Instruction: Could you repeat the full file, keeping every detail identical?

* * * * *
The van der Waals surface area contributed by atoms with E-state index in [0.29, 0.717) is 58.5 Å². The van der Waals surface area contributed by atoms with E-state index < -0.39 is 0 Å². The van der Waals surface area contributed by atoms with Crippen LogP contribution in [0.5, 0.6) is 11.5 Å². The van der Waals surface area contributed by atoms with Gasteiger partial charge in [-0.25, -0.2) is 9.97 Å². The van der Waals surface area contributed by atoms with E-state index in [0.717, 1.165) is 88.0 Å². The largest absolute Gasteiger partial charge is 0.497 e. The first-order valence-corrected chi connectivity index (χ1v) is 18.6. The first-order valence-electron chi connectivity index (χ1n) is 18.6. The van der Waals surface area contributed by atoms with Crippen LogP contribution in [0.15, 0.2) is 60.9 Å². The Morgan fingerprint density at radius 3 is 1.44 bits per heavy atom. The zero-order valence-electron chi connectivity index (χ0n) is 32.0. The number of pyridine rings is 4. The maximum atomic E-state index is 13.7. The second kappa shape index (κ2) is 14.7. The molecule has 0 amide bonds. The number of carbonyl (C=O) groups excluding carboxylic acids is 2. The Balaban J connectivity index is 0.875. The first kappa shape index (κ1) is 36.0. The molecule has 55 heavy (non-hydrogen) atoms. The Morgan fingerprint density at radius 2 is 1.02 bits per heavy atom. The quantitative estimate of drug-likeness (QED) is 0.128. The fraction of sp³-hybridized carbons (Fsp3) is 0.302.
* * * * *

The van der Waals surface area contributed by atoms with E-state index in [0.29, 0.717) is 58.5 Å². The van der Waals surface area contributed by atoms with E-state index < -0.39 is 0 Å². The van der Waals surface area contributed by atoms with Crippen LogP contribution in [0.5, 0.6) is 11.5 Å². The van der Waals surface area contributed by atoms with Gasteiger partial charge in [-0.25, -0.2) is 9.97 Å². The van der Waals surface area contributed by atoms with E-state index in [0.717, 1.165) is 88.0 Å². The largest absolute Gasteiger partial charge is 0.497 e. The first-order valence-corrected chi connectivity index (χ1v) is 18.6. The first-order valence-electron chi connectivity index (χ1n) is 18.6. The van der Waals surface area contributed by atoms with Crippen LogP contribution in [0.15, 0.2) is 60.9 Å². The Morgan fingerprint density at radius 3 is 1.44 bits per heavy atom. The zero-order valence-electron chi connectivity index (χ0n) is 32.0. The number of pyridine rings is 4. The maximum atomic E-state index is 13.7. The second kappa shape index (κ2) is 14.7. The molecule has 0 amide bonds. The number of carbonyl (C=O) groups excluding carboxylic acids is 2. The Balaban J connectivity index is 0.875. The first kappa shape index (κ1) is 36.0. The molecule has 55 heavy (non-hydrogen) atoms. The Morgan fingerprint density at radius 2 is 1.02 bits per heavy atom. The quantitative estimate of drug-likeness (QED) is 0.128. The fraction of sp³-hybridized carbons (Fsp3) is 0.302.